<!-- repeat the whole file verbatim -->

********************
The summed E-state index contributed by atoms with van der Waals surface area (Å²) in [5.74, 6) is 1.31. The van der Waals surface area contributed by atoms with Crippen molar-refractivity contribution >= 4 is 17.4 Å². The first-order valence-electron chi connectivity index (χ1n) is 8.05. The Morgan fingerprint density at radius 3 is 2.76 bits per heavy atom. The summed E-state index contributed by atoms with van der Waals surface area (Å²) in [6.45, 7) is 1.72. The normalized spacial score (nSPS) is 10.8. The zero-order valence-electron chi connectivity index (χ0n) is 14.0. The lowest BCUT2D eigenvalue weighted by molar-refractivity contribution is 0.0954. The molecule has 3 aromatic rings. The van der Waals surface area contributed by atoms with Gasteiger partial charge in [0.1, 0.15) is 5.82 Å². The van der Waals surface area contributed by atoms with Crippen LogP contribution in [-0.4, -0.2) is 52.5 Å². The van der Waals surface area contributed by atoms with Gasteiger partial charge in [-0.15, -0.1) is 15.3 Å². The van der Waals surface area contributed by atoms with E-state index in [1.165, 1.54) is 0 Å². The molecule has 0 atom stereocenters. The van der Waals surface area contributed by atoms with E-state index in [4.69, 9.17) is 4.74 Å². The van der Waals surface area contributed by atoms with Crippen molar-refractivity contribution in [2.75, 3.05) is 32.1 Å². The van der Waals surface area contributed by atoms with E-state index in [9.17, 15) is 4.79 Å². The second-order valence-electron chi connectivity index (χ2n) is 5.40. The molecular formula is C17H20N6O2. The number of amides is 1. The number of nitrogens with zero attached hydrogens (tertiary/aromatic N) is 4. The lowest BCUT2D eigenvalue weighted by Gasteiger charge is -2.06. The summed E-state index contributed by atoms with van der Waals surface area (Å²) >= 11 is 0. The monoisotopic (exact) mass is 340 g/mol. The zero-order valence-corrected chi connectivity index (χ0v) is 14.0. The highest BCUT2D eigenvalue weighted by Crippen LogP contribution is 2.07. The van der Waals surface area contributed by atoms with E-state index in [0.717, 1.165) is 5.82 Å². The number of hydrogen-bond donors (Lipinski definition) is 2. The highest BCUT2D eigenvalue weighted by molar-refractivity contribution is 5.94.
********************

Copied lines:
The summed E-state index contributed by atoms with van der Waals surface area (Å²) in [5.74, 6) is 1.31. The van der Waals surface area contributed by atoms with Crippen molar-refractivity contribution >= 4 is 17.4 Å². The first-order valence-electron chi connectivity index (χ1n) is 8.05. The Morgan fingerprint density at radius 3 is 2.76 bits per heavy atom. The summed E-state index contributed by atoms with van der Waals surface area (Å²) in [6.45, 7) is 1.72. The normalized spacial score (nSPS) is 10.8. The zero-order valence-electron chi connectivity index (χ0n) is 14.0. The lowest BCUT2D eigenvalue weighted by molar-refractivity contribution is 0.0954. The molecule has 3 aromatic rings. The van der Waals surface area contributed by atoms with Gasteiger partial charge in [0.1, 0.15) is 5.82 Å². The van der Waals surface area contributed by atoms with Crippen LogP contribution in [-0.4, -0.2) is 52.5 Å². The van der Waals surface area contributed by atoms with Gasteiger partial charge in [-0.15, -0.1) is 15.3 Å². The van der Waals surface area contributed by atoms with E-state index in [1.165, 1.54) is 0 Å². The molecule has 0 atom stereocenters. The van der Waals surface area contributed by atoms with E-state index in [4.69, 9.17) is 4.74 Å². The van der Waals surface area contributed by atoms with Crippen molar-refractivity contribution in [2.75, 3.05) is 32.1 Å². The van der Waals surface area contributed by atoms with E-state index in [9.17, 15) is 4.79 Å². The second-order valence-electron chi connectivity index (χ2n) is 5.40. The molecular formula is C17H20N6O2. The number of amides is 1. The number of nitrogens with zero attached hydrogens (tertiary/aromatic N) is 4. The lowest BCUT2D eigenvalue weighted by Gasteiger charge is -2.06. The summed E-state index contributed by atoms with van der Waals surface area (Å²) >= 11 is 0. The monoisotopic (exact) mass is 340 g/mol. The zero-order valence-corrected chi connectivity index (χ0v) is 14.0. The highest BCUT2D eigenvalue weighted by Crippen LogP contribution is 2.07. The van der Waals surface area contributed by atoms with E-state index in [0.717, 1.165) is 5.82 Å². The number of hydrogen-bond donors (Lipinski definition) is 2. The highest BCUT2D eigenvalue weighted by molar-refractivity contribution is 5.94.